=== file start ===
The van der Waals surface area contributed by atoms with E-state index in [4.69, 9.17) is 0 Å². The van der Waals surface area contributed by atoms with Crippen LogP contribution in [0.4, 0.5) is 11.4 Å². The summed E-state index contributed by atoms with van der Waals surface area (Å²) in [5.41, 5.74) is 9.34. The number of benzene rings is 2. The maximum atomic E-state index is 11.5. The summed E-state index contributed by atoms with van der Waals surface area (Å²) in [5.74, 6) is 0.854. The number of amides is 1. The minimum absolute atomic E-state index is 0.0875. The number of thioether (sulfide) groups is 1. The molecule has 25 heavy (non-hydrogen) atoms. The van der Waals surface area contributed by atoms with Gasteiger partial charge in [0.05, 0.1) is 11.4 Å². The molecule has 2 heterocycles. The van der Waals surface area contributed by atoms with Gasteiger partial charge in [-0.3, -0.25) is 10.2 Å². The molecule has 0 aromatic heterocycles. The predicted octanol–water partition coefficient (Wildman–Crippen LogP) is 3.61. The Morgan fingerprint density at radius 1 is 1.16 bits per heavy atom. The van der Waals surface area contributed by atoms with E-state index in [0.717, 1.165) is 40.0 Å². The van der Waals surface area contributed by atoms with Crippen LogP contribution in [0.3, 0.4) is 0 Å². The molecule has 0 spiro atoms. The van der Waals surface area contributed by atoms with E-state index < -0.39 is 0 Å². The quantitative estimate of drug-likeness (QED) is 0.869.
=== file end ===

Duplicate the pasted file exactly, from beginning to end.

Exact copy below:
The van der Waals surface area contributed by atoms with E-state index in [4.69, 9.17) is 0 Å². The van der Waals surface area contributed by atoms with Crippen LogP contribution in [0.4, 0.5) is 11.4 Å². The summed E-state index contributed by atoms with van der Waals surface area (Å²) in [5.41, 5.74) is 9.34. The number of benzene rings is 2. The maximum atomic E-state index is 11.5. The summed E-state index contributed by atoms with van der Waals surface area (Å²) in [5.74, 6) is 0.854. The number of amides is 1. The minimum absolute atomic E-state index is 0.0875. The number of thioether (sulfide) groups is 1. The molecule has 25 heavy (non-hydrogen) atoms. The van der Waals surface area contributed by atoms with Gasteiger partial charge in [0.05, 0.1) is 11.4 Å². The molecule has 2 heterocycles. The van der Waals surface area contributed by atoms with Gasteiger partial charge in [-0.3, -0.25) is 10.2 Å². The molecule has 0 aromatic heterocycles. The predicted octanol–water partition coefficient (Wildman–Crippen LogP) is 3.61. The Morgan fingerprint density at radius 1 is 1.16 bits per heavy atom. The van der Waals surface area contributed by atoms with E-state index in [0.717, 1.165) is 40.0 Å². The van der Waals surface area contributed by atoms with Crippen LogP contribution in [0.3, 0.4) is 0 Å². The molecule has 0 spiro atoms. The van der Waals surface area contributed by atoms with E-state index < -0.39 is 0 Å². The quantitative estimate of drug-likeness (QED) is 0.869.